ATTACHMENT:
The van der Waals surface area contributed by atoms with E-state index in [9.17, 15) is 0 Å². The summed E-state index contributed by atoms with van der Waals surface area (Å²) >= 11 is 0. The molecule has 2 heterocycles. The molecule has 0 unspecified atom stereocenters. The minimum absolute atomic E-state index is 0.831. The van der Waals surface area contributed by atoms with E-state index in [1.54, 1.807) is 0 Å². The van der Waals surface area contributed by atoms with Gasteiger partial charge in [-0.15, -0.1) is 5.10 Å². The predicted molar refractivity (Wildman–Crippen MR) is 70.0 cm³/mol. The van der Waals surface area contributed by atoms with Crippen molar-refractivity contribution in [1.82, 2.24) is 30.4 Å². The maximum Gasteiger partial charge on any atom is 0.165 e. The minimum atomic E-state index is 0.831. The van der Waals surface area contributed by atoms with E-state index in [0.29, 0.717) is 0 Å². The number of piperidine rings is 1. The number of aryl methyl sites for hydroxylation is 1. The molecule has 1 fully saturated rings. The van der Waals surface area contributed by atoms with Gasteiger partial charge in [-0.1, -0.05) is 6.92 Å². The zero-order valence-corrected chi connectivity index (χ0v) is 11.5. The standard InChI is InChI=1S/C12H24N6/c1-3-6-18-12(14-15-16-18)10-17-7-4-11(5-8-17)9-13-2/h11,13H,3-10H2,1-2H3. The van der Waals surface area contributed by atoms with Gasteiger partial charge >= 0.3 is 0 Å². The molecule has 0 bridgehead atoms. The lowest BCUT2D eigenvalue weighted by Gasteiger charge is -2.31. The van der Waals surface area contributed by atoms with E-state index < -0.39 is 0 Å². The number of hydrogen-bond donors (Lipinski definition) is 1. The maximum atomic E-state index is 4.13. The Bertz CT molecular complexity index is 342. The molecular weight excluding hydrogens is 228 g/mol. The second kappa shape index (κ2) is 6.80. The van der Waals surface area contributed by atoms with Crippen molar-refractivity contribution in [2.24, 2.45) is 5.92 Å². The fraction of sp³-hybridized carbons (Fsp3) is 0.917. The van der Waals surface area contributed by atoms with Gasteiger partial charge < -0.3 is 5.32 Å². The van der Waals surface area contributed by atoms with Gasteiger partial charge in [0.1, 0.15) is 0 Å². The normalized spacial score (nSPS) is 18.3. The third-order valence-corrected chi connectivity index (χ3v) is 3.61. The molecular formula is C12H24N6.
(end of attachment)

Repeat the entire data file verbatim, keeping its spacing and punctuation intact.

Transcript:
The van der Waals surface area contributed by atoms with E-state index in [9.17, 15) is 0 Å². The summed E-state index contributed by atoms with van der Waals surface area (Å²) >= 11 is 0. The molecule has 2 heterocycles. The molecule has 0 unspecified atom stereocenters. The minimum absolute atomic E-state index is 0.831. The van der Waals surface area contributed by atoms with E-state index in [1.54, 1.807) is 0 Å². The van der Waals surface area contributed by atoms with Gasteiger partial charge in [-0.15, -0.1) is 5.10 Å². The predicted molar refractivity (Wildman–Crippen MR) is 70.0 cm³/mol. The van der Waals surface area contributed by atoms with Crippen molar-refractivity contribution in [1.82, 2.24) is 30.4 Å². The maximum Gasteiger partial charge on any atom is 0.165 e. The minimum atomic E-state index is 0.831. The van der Waals surface area contributed by atoms with E-state index in [0.29, 0.717) is 0 Å². The number of piperidine rings is 1. The number of aryl methyl sites for hydroxylation is 1. The molecule has 1 fully saturated rings. The van der Waals surface area contributed by atoms with Gasteiger partial charge in [-0.1, -0.05) is 6.92 Å². The zero-order valence-corrected chi connectivity index (χ0v) is 11.5. The standard InChI is InChI=1S/C12H24N6/c1-3-6-18-12(14-15-16-18)10-17-7-4-11(5-8-17)9-13-2/h11,13H,3-10H2,1-2H3. The van der Waals surface area contributed by atoms with Gasteiger partial charge >= 0.3 is 0 Å². The molecule has 0 bridgehead atoms. The lowest BCUT2D eigenvalue weighted by Gasteiger charge is -2.31. The van der Waals surface area contributed by atoms with E-state index < -0.39 is 0 Å². The number of hydrogen-bond donors (Lipinski definition) is 1. The maximum atomic E-state index is 4.13. The Bertz CT molecular complexity index is 342. The molecular weight excluding hydrogens is 228 g/mol. The second kappa shape index (κ2) is 6.80. The van der Waals surface area contributed by atoms with Crippen molar-refractivity contribution in [2.24, 2.45) is 5.92 Å². The fraction of sp³-hybridized carbons (Fsp3) is 0.917. The van der Waals surface area contributed by atoms with Gasteiger partial charge < -0.3 is 5.32 Å². The van der Waals surface area contributed by atoms with Gasteiger partial charge in [0.1, 0.15) is 0 Å². The normalized spacial score (nSPS) is 18.3. The third-order valence-corrected chi connectivity index (χ3v) is 3.61. The molecular formula is C12H24N6.